Building an ESG strategy for your ecommerce company includes governance, strategy, risk management, and metrics and targets

According to Williams, choosing a standard for your company should be based on the level you want to achieve, the areas you are focused on, and what you feel comfortable with. “Generally, start small,” said Williams. “Choose a standard that supports you the best as an organization, thinking about those perhaps that are more heavily used.”

ESG addresses three cases for change, said Williams: moral, business, and compliance. 

The [companies] that don’t give up [on ESG] lean a bit more on the moral side. They believe it’s the best for the business, but also for society.

Alicia Williams, Associate with WATSON Advisors

ESG may not be straightforward, but the initiative towards more environmentally conscious ways of doing business is not likely to go away anytime soon, said Williams.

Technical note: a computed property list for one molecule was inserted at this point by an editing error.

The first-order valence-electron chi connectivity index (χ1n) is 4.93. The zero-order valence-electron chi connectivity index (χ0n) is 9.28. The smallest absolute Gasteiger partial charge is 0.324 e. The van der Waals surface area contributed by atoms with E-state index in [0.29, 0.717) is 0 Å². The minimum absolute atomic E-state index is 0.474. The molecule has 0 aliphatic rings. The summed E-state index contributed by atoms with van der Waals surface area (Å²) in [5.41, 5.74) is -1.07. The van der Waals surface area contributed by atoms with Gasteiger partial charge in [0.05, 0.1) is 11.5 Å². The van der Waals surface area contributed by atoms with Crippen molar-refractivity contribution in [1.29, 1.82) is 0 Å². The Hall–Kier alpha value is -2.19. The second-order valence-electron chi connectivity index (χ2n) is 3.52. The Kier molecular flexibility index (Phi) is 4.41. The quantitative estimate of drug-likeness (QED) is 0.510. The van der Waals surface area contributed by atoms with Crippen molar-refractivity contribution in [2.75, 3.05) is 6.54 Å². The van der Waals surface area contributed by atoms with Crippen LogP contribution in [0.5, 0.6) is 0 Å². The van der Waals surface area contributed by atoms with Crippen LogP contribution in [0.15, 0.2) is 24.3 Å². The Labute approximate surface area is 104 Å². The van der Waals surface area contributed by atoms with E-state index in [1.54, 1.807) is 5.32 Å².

Changes to your company that come with adopting, measuring, and reporting ESG principles are intended to add value to your bottom line while avoiding future risks. And if you have ambitions to grow into a major company, starting on ESG compliance now can set you ahead in terms of regulatory compliance. 

ESG Isn’t The Only Tool For Change For Your Business

The era when considering social, ethical, or environmental issues over profit was thought of as bad business is practically over. Of course, the road to more diligent corporate practices will take time to refine. 

If you would like to learn more about sustainable business practices, download The Ecomm Manager’s free Sustainable Ecommerce Handbook

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By Caroline Dobuzinskis

Caroline Dobuzinskis has more than 15 years of experience in communications and marketing. As a journalist and writer, her work has focused on health, human rights, equity, and sustainability. Based in Vancouver, BC, Caroline holds a bachelor's degree in journalism (Carleton University, Ottawa) and master's degrees in publishing (Simon Fraser University, Vancouver) and public administration (University of Victoria).